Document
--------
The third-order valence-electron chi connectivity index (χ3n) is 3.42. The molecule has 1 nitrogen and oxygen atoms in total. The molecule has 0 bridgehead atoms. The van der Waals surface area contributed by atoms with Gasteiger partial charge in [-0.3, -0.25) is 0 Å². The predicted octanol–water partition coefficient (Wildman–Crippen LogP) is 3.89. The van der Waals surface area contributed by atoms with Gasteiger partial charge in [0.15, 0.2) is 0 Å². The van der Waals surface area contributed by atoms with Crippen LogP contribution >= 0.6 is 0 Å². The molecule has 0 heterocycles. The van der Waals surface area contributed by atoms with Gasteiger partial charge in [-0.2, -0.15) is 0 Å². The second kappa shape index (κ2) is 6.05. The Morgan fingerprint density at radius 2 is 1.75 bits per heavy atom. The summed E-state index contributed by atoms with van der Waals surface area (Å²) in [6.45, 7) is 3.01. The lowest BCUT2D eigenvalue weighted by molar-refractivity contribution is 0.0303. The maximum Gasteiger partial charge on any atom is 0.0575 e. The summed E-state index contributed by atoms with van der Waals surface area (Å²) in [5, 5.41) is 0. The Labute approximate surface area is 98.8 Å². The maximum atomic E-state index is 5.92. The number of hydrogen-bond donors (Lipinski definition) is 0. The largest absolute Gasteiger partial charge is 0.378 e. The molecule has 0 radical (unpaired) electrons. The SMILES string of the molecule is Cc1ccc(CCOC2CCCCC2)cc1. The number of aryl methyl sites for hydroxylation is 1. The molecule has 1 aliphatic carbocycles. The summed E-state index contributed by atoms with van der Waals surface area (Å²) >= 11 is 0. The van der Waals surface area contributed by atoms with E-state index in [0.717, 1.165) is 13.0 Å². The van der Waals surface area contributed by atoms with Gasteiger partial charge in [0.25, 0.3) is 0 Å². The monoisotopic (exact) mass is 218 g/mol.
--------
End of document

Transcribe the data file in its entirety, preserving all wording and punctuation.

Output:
The third-order valence-electron chi connectivity index (χ3n) is 3.42. The molecule has 1 nitrogen and oxygen atoms in total. The molecule has 0 bridgehead atoms. The van der Waals surface area contributed by atoms with Gasteiger partial charge in [-0.3, -0.25) is 0 Å². The predicted octanol–water partition coefficient (Wildman–Crippen LogP) is 3.89. The van der Waals surface area contributed by atoms with Gasteiger partial charge in [0.15, 0.2) is 0 Å². The van der Waals surface area contributed by atoms with Crippen LogP contribution >= 0.6 is 0 Å². The molecule has 0 heterocycles. The van der Waals surface area contributed by atoms with Gasteiger partial charge in [-0.2, -0.15) is 0 Å². The second kappa shape index (κ2) is 6.05. The Morgan fingerprint density at radius 2 is 1.75 bits per heavy atom. The summed E-state index contributed by atoms with van der Waals surface area (Å²) in [6.45, 7) is 3.01. The lowest BCUT2D eigenvalue weighted by molar-refractivity contribution is 0.0303. The maximum Gasteiger partial charge on any atom is 0.0575 e. The summed E-state index contributed by atoms with van der Waals surface area (Å²) in [5, 5.41) is 0. The Labute approximate surface area is 98.8 Å². The maximum atomic E-state index is 5.92. The number of hydrogen-bond donors (Lipinski definition) is 0. The largest absolute Gasteiger partial charge is 0.378 e. The molecule has 0 radical (unpaired) electrons. The SMILES string of the molecule is Cc1ccc(CCOC2CCCCC2)cc1. The number of aryl methyl sites for hydroxylation is 1. The molecule has 1 aliphatic carbocycles. The summed E-state index contributed by atoms with van der Waals surface area (Å²) >= 11 is 0. The van der Waals surface area contributed by atoms with E-state index in [0.717, 1.165) is 13.0 Å². The van der Waals surface area contributed by atoms with Gasteiger partial charge in [0.25, 0.3) is 0 Å². The monoisotopic (exact) mass is 218 g/mol.